In this section, we start off with the first question we must always ask before learning anything new. And that is what? What is electricity? For this we will ask our good friend Spark. Once again, our timing is perfect; there he is right now. "Hello Spark!"
"Hello. You must be the Wizard character that spoke to me on the phone."
"That would be me. I was wondering if you could help answer some questions on electricity and magnetism?"
"Well you know I am an electrical engineer, and I am really busy right now. Well I guess I can help you, but only if you leave your hat on.
"Why thank you. Anyway, could you tell me what electricity is?"
"Of course! Electricity is the ... wait, I
forgot, most of you don't know what an atom is! Well, lets start with the
basics. Atoms are fundamental particles that all objects in the universe
are said to consist of. An atom, like the planet Saturn, has protons and
neutrons (sub-atomic particles that make up the surface of the planet) and
electrons that orbit the center body like the particles in Saturn's rings.
Now, where electricity comes in play is through the electron. (Note the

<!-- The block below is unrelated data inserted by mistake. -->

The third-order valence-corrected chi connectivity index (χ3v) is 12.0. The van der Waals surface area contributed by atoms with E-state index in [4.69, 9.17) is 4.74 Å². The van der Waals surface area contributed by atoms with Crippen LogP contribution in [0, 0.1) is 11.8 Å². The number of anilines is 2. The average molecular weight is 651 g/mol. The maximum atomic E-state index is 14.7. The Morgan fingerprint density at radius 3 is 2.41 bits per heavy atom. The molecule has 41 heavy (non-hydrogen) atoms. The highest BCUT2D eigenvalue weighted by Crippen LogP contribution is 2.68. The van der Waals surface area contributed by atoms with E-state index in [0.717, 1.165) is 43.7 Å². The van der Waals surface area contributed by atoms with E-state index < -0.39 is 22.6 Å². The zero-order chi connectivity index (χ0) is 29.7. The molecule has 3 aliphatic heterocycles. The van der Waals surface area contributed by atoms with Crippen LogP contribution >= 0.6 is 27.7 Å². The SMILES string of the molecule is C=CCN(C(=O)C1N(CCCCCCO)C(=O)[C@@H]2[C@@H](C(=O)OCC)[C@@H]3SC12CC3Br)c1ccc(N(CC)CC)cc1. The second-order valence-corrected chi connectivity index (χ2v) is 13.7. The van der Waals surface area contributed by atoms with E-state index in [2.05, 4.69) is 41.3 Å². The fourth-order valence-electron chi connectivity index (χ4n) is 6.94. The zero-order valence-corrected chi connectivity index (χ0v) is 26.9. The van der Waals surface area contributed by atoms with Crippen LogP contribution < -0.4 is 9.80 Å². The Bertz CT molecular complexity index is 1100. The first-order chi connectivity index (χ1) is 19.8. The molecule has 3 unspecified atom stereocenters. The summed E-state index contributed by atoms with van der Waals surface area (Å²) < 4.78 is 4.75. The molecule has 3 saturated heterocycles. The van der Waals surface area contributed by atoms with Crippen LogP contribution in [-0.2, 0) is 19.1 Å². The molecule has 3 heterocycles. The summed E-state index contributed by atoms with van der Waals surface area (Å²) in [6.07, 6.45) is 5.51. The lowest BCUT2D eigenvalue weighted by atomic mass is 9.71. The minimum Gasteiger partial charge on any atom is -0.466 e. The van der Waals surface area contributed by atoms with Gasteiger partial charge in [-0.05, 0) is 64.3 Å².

similarity in words.)
"Wait a second, your talking too fast! What your saying is a little too complicated for me. Perhaps you could simplify a bit."
"For you Wizard, anything. Okay, an electron is negative. An atom with fewer electrons than it normally has, is positive. Now what we can do is put these positive atoms on one end of a wire, and these negative electrons on another. Since electrons move more easily that atoms, mainly because of mass, the negatively charged electrons move towards the positively charged atom through the wire. This flow of electrons is electricity."
"Ah ha! Now that makes sense! Well then could you tell us a bit more about electricity? For instance, how we can get these separation of charges in the real world?"
"Yes I can. The simplest example is the battery. Because of chemical reactions in the battery, there is a separation of charges. You end up with one end of the battery being positive(+) and one end being negative(-). We attach the batteries to wires which go in a loop - negative to positive. Now the best part is what happens in the middle. Since the electrons want to complete the loop, or circuit, we can make the electrons do work for us on their journeys. For example, we can put a light bulb on the wire and make the electrons light the bulb up. Or we can put an electric motor on the wires, and let the current move the motor. We refer to the objects that we connect to electrical wires as loads."
"Wow that's a load full of info! Thanks for the info Spark."
We will get back to Spark in the next section. It covers the specific terms that relate to electricity. So, if you want to impress your peers with some cool electric talk, then click away to the next section!
An atom has a nucleus (made up of neutrons and protons)
Electrons orbit the atom